As we approach the psalms, we should keep in mind that we are dealing with poetry, not theological prose, or even storytelling.
103. The psalms are not readings or prose prayers, but poems of praise. They can on occasion be recited as readings, but from their literary genre they are properly called Tehillim (“songs of praise”) in Hebrew and psalmoi (“songs to be sung to the lyre”) in Greek. In fact, all the psalms have a musical quality that determines their correct style of delivery. Thus even when a psalm is recited and not sung or is said silently in private, its musical character should govern its use. A psalm does present a text to the minds of the people, but its aim is to move the heart of those singing it or listening to it and also of those accompanying it “on the lyre and harp.”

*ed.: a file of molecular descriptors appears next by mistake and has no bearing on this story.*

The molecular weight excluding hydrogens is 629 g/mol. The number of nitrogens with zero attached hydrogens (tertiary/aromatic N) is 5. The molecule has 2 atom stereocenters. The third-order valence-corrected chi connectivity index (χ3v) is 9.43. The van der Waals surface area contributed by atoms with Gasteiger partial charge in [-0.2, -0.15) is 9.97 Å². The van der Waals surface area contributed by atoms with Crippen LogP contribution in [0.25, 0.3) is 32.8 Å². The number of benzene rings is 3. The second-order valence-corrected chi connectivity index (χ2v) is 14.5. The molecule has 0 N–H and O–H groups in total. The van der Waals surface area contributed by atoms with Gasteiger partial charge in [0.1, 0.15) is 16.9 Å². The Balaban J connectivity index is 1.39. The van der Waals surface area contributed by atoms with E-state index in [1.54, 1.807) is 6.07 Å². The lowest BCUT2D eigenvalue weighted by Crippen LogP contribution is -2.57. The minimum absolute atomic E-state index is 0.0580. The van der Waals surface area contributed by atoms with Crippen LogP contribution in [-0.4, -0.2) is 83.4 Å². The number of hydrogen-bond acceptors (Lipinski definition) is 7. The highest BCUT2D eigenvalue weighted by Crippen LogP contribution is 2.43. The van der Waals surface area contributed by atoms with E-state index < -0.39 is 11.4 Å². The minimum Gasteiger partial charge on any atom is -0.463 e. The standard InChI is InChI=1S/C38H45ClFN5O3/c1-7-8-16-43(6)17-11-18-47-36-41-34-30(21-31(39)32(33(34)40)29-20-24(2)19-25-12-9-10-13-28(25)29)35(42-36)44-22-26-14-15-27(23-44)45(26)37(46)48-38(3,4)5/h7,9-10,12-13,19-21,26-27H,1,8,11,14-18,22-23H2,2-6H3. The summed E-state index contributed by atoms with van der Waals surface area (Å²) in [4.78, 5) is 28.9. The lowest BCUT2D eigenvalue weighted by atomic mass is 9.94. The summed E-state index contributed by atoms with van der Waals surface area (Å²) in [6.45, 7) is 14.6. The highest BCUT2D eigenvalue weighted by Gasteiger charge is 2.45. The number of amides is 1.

Does this musical quality extend to the instruments used to accompany it? Are plucked strings ideal above pipes, being the original intended accompaniment?